This Training Program was completely restructured in 2002 in response to the evolution of physiology in the post-genomic era. With the sequencing of the genomes of various organisms including the human, significant strides have been made towards understanding the cellular and molecular building blocks of complex systems. This training program focuses on integrating information from many fields including cell physiology, molecular biology and genetics, biochemistry and protein structure, pharmacology and biophysics to understand how complex systems function and are regulated. Our new track in """"""""Physiology and Integrative Medical Biology"""""""" takes a """"""""systems and integrative biology"""""""" approach and provides the foundation for strengthening our training program designed to educate talented students in the modern concepts and techniques of integrated biological function. The goal is to launch them into careers in teaching and research where they can contribute significantly to basic biological science per se and to human health. Candidates for the Ph.D. degree in Cellular & Molecular Physiology are selected from the pool of students with a bachelor's or master's degree in science and a firm background in mathematics (and/or physics or chemistry) and biology. 35 investigators from 12 departments constitute the training faculty. Because the majority of integrative processes in biological systems depend upon membrane function, the training faculty is focused in cellular and membrane research including: 1) epithelial function; 2) mechanisms of membrane transport; 3) neuroscience including excitable membranes; 4) protein biosynthesis & intracellular transport; 5) structural biology; 6) cellular and intracellular signaling, cell growth, 7) muscle and molecular motors, and 8) cardiovascular, metabolic, and exercise physiology. In most of these groups, technical expertise spans organ physiology, membrane biophysics, biochemistry, and molecular biology and genetics, and protein structure. In addition to the training faculty and their laboratories, the facilities available to trainees include the more than 200 faculty in the interdepartmental Combined Program in the Biological and Biomedical Sciences (BBS) at Yale, as well as a broad range of modern core facilities. ? ?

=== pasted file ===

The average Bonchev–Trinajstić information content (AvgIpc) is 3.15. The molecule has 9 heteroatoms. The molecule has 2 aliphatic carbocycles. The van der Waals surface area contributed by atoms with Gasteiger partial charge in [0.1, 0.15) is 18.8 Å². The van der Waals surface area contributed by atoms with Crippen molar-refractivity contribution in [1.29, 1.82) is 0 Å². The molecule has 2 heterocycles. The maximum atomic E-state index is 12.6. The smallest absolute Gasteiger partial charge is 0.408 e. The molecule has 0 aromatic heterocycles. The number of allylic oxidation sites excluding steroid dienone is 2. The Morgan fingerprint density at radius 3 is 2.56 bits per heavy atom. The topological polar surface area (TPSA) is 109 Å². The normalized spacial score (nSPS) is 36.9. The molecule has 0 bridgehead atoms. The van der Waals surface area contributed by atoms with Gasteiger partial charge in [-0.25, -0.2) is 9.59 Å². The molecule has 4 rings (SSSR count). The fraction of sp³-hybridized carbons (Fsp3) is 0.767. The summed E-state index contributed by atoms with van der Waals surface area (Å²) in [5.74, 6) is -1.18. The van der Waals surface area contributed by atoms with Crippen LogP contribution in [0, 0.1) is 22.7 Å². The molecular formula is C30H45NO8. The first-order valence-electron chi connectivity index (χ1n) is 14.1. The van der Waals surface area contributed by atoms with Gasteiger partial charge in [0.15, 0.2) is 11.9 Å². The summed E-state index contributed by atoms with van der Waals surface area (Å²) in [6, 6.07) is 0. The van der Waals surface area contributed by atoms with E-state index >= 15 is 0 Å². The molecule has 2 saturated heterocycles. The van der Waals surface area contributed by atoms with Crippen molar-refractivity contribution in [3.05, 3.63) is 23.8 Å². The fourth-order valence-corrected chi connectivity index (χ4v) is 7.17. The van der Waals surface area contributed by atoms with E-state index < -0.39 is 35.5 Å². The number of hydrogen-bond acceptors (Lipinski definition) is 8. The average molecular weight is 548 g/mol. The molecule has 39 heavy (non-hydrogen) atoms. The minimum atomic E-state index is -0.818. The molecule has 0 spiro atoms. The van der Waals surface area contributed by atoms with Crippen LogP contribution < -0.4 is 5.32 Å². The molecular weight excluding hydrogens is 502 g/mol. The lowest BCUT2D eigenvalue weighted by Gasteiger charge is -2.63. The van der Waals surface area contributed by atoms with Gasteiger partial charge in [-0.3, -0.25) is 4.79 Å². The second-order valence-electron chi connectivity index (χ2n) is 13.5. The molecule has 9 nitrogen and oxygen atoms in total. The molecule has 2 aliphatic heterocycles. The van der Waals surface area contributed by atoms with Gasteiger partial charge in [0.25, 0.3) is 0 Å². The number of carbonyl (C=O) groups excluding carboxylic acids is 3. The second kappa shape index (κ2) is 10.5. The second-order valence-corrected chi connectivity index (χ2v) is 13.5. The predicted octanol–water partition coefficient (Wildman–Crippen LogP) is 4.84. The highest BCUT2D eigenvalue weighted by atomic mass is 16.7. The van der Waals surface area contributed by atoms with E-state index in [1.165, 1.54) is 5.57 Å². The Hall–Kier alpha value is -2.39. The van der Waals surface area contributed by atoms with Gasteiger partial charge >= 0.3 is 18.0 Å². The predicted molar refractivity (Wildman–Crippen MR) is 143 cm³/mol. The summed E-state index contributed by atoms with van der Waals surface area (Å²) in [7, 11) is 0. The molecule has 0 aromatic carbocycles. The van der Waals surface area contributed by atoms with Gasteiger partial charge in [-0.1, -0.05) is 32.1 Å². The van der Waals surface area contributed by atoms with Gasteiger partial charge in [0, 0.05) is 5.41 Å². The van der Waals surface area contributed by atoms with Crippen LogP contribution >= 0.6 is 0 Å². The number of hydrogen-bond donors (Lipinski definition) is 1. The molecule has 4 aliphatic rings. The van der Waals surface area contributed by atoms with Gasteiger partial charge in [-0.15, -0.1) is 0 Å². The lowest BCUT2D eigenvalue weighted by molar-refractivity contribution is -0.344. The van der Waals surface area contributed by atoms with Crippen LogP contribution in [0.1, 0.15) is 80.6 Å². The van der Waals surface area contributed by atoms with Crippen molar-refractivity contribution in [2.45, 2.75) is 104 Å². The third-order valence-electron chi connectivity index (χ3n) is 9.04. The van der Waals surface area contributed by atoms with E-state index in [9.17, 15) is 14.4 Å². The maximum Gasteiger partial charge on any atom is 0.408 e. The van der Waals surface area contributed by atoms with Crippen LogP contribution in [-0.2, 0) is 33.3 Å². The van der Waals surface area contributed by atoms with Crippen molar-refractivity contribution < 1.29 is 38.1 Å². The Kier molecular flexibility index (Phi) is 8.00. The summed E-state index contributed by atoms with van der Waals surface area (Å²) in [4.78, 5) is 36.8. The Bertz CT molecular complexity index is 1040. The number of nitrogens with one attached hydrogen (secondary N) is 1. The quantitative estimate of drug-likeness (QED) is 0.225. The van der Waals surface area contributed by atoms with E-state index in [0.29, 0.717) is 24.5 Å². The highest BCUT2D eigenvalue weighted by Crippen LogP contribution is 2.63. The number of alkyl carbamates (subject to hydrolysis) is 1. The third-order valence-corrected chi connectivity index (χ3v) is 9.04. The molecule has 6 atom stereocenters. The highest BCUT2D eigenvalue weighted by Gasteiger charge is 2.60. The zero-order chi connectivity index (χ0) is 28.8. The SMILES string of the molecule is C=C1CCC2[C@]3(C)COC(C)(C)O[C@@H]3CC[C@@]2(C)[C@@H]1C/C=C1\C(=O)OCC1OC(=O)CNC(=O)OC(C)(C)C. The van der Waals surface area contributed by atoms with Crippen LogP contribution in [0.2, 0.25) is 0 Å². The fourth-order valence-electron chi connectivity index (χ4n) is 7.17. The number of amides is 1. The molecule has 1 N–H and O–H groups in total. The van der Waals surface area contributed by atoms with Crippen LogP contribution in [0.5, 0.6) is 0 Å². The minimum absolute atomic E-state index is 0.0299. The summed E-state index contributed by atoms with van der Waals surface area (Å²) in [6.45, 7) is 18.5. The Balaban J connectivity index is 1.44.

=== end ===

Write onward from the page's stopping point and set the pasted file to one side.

National Institute of Health (NIH)
National Institute of General Medical Sciences (NIGMS)
Institutional National Research Service Award (T32)
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National Institute of General Medical Sciences Initial Review Group (BRT)
Program Officer
Cole, Alison E
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Yale University
Schools of Medicine
New Haven
United States
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Choi, Charles; Nitabach, Michael N (2013) Membrane-tethered ligands: tools for cell-autonomous pharmacological manipulation of biological circuits. Physiology (Bethesda) 28:164-71
Choi, Charles; Cao, Guan; Tanenhaus, Anne K et al. (2012) Autoreceptor control of peptide/neurotransmitter corelease from PDF neurons determines allocation of circadian activity in drosophila. Cell Rep 2:332-44
Correa, Diego; Segal, Steven S (2012) Neurovascular proximity in the diaphragm muscle of adult mice. Microcirculation 19:306-15
Hesse, Eric; Saito, Hiroaki; Kiviranta, Riku et al. (2010) Zfp521 controls bone mass by HDAC3-dependent attenuation of Runx2 activity. J Cell Biol 191:1271-83
Choi, Charles; Fortin, Jean-Philippe; McCarthy, Ellena v et al. (2009) Cellular dissection of circadian peptide signals with genetically encoded membrane-tethered ligands. Curr Biol 19:1167-75
Long, Jennifer B; Segal, Steven S (2009) Quantifying perivascular sympathetic innervation: regional differences in male C57BL/6 mice at 3 and 20 months. J Neurosci Methods 184:124-8
Uhrenholt, Torben R; Domeier, Timothy L; Segal, Steven S (2007) Propagation of calcium waves along endothelium of hamster feed arteries. Am J Physiol Heart Circ Physiol 292:H1634-40
Domeier, Timothy L; Segal, Steven S (2007) Electromechanical and pharmacomechanical signalling pathways for conducted vasodilatation along endothelium of hamster feed arteries. J Physiol 579:175-86
Looft-Wilson, Robin C; Haug, Sara J; Neufer, P Darrell et al. (2004) Independence of connexin expression and vasomotor conduction from sympathetic innervation in hamster feed arteries. Microcirculation 11:397-408
Haug, Sara J; Welsh, Donald G; Segal, Steven S (2003) Sympathetic nerves inhibit conducted vasodilatation along feed arteries during passive stretch of hamster skeletal muscle. J Physiol 552:273-82

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